One of John Frame’s implicit complaints about two-kingdom theology is that its proponents are not as forthright as they should be about the Lordship of Christ or even about their own Christian profession. In his new book, he writes:
Too often, in ethical debate, Christians sound too much like unbelievers. They reason as if they and their opponents are both operating on the same principle: human rational autonomy. I believe they almost inevitably give this false impression when they are reasoning according to natural law alone. Only when the Christian goes beyond natural law and begins to talk about Jesus as the resurrected king of kings does his witness become distinctively Christian. At that point, of course, he is reasoning from Scripture, not from natural revelation alone.
A recent post by Peter Leithart for First Things‘ “On the Square” reminded me of Frame’s lament. Leithart was writing about empires in a positive light, hence his title “Toward a Sensible Discussion of Empire.” For the politically challenged, a sensible discussion of empire may be necessary since folks on the Left and the Right are not fans of the tyranny and overreach that usually comes with imperial administrations. Paleo-conservatives particularly lament the loss of the United States’ salad days as a republic and its emergence as the helicopter-mom nation-state. Among Leithart’s “sensible” thoughts are these:
6) American hegemony is not an undiluted evil. In some respects, it is a good, and preferable to many of the conceivable alternatives. America is the linchpin of a global economic system that has improved the lives of millions. We are still a beacon of liberty, our military has effectively defeated evil regimes and delivered the weak, and we continue to be an asylum for the oppressed. The world reaps more favors from American hegemony than it wants to admit. Fr. Richard John Neuhaus and the neoconservatives are right. . . .
8) America has often acted very badly. Noam Chomsky is right too. Native Americans have many legitimate complaints against the U.S., as do Latin American countries.While we Americans congratulated ourselves for our Christian charity in civilizing the Philippines, other Americans were killing Filipinos or herding them into concentration camps. For decades, we have deliberately dropped bombs on civilians and slaughtered hundreds of thousands. Sometimes we are merely foolish or short-sighted, as when we propped up Saddam Hussein or spread Islamicist propaganda to inspire the mujahedeen to fight the Soviets. And culture warriors should worry more about our export of domestic pathologies: If violent and sexually explicit entertainment, abortion, and an aggressive homosexual lobby threaten our culture, they aren’t good for the rest of the world either.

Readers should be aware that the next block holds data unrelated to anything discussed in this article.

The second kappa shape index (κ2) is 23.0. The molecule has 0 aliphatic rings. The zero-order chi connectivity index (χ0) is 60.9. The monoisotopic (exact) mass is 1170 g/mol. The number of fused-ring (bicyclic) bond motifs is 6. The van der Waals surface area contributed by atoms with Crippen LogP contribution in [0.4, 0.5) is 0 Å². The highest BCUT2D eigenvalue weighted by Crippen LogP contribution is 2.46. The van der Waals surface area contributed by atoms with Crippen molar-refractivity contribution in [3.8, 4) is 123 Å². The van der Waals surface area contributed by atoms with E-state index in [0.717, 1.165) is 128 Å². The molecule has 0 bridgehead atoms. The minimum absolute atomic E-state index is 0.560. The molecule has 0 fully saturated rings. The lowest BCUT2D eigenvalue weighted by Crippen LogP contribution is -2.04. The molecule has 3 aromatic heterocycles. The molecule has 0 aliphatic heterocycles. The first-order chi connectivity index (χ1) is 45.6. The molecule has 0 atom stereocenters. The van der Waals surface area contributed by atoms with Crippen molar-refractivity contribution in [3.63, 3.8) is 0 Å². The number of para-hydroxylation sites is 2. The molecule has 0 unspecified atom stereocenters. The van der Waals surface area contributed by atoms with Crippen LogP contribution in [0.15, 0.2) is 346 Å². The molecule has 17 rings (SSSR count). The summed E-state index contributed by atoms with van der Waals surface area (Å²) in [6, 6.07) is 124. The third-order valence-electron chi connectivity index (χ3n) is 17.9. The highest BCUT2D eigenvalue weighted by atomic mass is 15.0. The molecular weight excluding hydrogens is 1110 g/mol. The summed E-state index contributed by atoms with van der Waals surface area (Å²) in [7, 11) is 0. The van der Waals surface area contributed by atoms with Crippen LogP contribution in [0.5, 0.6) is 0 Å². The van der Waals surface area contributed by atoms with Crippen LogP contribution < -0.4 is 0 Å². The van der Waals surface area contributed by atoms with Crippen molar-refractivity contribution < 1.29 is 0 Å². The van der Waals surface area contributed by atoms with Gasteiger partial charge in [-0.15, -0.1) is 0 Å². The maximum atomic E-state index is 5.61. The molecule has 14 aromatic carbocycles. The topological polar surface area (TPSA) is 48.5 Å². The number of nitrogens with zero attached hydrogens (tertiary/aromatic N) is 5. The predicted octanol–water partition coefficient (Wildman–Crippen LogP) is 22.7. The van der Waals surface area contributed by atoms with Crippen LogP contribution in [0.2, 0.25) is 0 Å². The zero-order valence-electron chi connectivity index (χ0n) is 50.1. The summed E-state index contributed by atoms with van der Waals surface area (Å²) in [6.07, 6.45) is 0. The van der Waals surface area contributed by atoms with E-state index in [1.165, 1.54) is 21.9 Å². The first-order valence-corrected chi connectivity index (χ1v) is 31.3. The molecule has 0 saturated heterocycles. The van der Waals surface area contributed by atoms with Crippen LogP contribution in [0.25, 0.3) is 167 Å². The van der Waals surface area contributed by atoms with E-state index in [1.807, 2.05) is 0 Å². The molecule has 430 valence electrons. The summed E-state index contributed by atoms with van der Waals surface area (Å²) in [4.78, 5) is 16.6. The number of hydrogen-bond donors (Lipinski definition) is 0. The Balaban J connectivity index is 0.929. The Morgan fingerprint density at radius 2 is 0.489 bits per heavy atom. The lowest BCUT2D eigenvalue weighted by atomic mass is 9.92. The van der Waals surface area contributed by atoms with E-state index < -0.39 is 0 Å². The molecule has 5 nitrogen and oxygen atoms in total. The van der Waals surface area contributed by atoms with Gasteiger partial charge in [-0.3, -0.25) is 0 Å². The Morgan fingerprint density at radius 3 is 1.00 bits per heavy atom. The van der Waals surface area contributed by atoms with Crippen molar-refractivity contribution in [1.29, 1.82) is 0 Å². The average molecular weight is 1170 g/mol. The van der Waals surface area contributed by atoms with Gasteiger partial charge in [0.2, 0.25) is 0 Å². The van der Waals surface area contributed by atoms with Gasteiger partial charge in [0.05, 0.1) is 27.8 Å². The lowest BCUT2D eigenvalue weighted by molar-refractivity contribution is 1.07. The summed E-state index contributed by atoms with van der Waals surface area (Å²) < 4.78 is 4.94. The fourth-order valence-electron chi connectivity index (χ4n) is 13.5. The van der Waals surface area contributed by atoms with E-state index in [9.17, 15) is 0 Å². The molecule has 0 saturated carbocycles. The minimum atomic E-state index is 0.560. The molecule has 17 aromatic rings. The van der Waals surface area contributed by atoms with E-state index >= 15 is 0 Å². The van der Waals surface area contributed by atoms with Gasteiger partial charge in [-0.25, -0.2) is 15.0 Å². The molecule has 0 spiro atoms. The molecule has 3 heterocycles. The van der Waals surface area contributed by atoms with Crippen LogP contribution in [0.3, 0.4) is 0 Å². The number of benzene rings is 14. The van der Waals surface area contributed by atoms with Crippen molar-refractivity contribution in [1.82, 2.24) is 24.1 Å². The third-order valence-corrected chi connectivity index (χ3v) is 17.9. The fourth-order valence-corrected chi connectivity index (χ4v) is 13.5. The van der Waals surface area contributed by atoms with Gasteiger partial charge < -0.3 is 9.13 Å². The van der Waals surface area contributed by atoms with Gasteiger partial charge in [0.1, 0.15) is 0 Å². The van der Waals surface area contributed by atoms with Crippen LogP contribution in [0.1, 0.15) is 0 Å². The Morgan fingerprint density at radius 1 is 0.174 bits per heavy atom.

9) The benefits from empires do not excuse the behavior of empires. We cannot give ourselves a pass on international folly and injustice by congratulating ourselves on the good things we do.
As much as I may debate Leithart’s thoughts about empire — they are not surprising, after all, from a fellow who wrote a positive biography of a Roman emperor — the point here is whether the Federal Visionist (which means some kind sympathy for the Christ-is-Lord form of public argument) is as forthrightly Christian as John Frame thinks believers need to be. Notice that Leithart says nothing about Christ as king of kings. Notice also that his criteria for judging the American empire all come from non-biblical criteria.
Now, the additional point is not that Leithart is a hypocrite or that Frame is selective in the writers whom he throws under the Lordship of Christ bus. It is instead that authors write for editors and audiences and need to couch their language and arguments in terms acceptable to the editors and plausible to the readers. This isn’t a matter of the right apologetic method or a consistent epistemology. It is a case of either getting published or not, of being understood or not. If Leithart had come to the editors of First Things with arguments in a distinctively neo-Calvinist idiom, they would likely not have published him.
Perhaps that means that Christians should not write for religiously, epistemologically, or the-politically mixed publications. Indeed, it does seem that Frame’s arguments run directly in the fundamentalist direction of not having anything to do with associations where a believer might have to hide his faith under a bushel (NO!). But if Christian authors, even neo-Calvinist inclined ones, are going to write for publications not edited by Andrew Sandel or Ken Gentry or the faculty of Dort College, they may need to use rhetoric and arguments that are not pedal-to-the-metal Christian.
For this reason, I am surprised that John Frame can’t appreciate why 2k writers sound the way they do, or appeal to natural law arguments the way they do. He himself lauds the book reviews of secular publications as a model for his own engagement with the so-called Escondido theology:
To me, a review was, when possible, an occasion for careful analysis of an author’s thought and an exchange of views between the author and myself. My models here came from publications like the New Yorker, Atlantic Monthly, and National Review. The Christian magazine Books and Culture is another source of reviews that thoughtfully interact with a writer’s ideas.
If Frame is used to reading non-Christian sources, and even finds in them a model of intellectual engagement, then I am surprised that he can sound so condemning of 2k writers for apparently betraying Christ’s claims upon all of life. Then again, I am surprised that a man who uses the New Yorker or Atlantic as models for book reviewing numbers the paragraphs in his own reviews.